By Rupert Hargreaves – Tuesday, 25 November, 2014
Whenever you make an investment, you are placing a huge amount of trust in the company’s management. So it’s key that management, and the company as a whole, demonstrate that they can be trusted without misleading investors. Royal Bank of Scotland (LSE: RBS) (NYSE: RBS.US) has a history of misleading investors but up until last week, many analysts and investors alike had started to believe that the company was changing for the better.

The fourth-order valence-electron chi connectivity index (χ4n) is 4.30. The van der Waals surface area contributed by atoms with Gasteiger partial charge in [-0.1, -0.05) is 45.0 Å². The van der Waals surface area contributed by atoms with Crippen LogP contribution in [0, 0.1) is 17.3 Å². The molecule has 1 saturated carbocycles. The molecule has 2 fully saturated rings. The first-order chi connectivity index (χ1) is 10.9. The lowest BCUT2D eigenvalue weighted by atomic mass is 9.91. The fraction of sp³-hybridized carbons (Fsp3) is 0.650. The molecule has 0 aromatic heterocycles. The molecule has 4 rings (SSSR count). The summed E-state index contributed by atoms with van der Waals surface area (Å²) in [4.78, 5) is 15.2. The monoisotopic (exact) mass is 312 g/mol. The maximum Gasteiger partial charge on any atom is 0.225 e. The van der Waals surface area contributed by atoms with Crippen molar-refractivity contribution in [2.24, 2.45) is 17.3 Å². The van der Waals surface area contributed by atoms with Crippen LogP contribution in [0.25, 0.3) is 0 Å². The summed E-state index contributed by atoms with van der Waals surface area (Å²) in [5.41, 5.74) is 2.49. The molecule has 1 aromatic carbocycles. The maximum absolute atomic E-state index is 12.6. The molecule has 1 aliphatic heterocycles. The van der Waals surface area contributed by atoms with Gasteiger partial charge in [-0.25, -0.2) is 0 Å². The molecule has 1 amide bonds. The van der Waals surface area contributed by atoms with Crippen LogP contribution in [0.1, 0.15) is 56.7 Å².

Unfortunately, RBS showed once again last week that it can’t be trusted after the bank revealed that it had made a major error in its reported capital strength in the recent European stress tests.
RBS announced at the end of last week that it had incorrectly calculated its core tier one ratio, under the simulated European Banking Authority’s three-year period of stress. The original figures suggested that the bank’s tier one ratio would fall to 6.7% by 2016, in an adverse situation.